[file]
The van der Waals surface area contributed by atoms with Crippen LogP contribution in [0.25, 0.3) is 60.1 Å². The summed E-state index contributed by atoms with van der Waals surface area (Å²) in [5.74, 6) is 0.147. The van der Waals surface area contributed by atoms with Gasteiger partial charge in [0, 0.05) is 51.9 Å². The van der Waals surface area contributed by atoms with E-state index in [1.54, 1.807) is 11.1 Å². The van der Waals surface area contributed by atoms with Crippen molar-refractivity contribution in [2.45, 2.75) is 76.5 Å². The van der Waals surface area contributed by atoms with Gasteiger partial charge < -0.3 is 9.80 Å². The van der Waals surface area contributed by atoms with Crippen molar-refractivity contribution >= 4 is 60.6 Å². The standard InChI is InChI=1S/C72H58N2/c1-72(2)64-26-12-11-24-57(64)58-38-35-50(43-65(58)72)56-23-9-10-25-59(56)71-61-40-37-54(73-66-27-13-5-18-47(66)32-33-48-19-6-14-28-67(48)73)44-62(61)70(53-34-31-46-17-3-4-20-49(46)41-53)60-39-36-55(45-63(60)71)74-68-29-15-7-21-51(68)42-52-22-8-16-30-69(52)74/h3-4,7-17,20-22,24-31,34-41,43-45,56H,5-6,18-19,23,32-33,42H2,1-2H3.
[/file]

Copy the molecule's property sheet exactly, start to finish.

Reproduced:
The van der Waals surface area contributed by atoms with Crippen LogP contribution in [0.25, 0.3) is 60.1 Å². The summed E-state index contributed by atoms with van der Waals surface area (Å²) in [5.74, 6) is 0.147. The van der Waals surface area contributed by atoms with Gasteiger partial charge in [0, 0.05) is 51.9 Å². The van der Waals surface area contributed by atoms with E-state index in [1.54, 1.807) is 11.1 Å². The van der Waals surface area contributed by atoms with Crippen molar-refractivity contribution in [2.45, 2.75) is 76.5 Å². The van der Waals surface area contributed by atoms with Gasteiger partial charge < -0.3 is 9.80 Å². The van der Waals surface area contributed by atoms with Crippen molar-refractivity contribution >= 4 is 60.6 Å². The standard InChI is InChI=1S/C72H58N2/c1-72(2)64-26-12-11-24-57(64)58-38-35-50(43-65(58)72)56-23-9-10-25-59(56)71-61-40-37-54(73-66-27-13-5-18-47(66)32-33-48-19-6-14-28-67(48)73)44-62(61)70(53-34-31-46-17-3-4-20-49(46)41-53)60-39-36-55(45-63(60)71)74-68-29-15-7-21-51(68)42-52-22-8-16-30-69(52)74/h3-4,7-17,20-22,24-31,34-41,43-45,56H,5-6,18-19,23,32-33,42H2,1-2H3.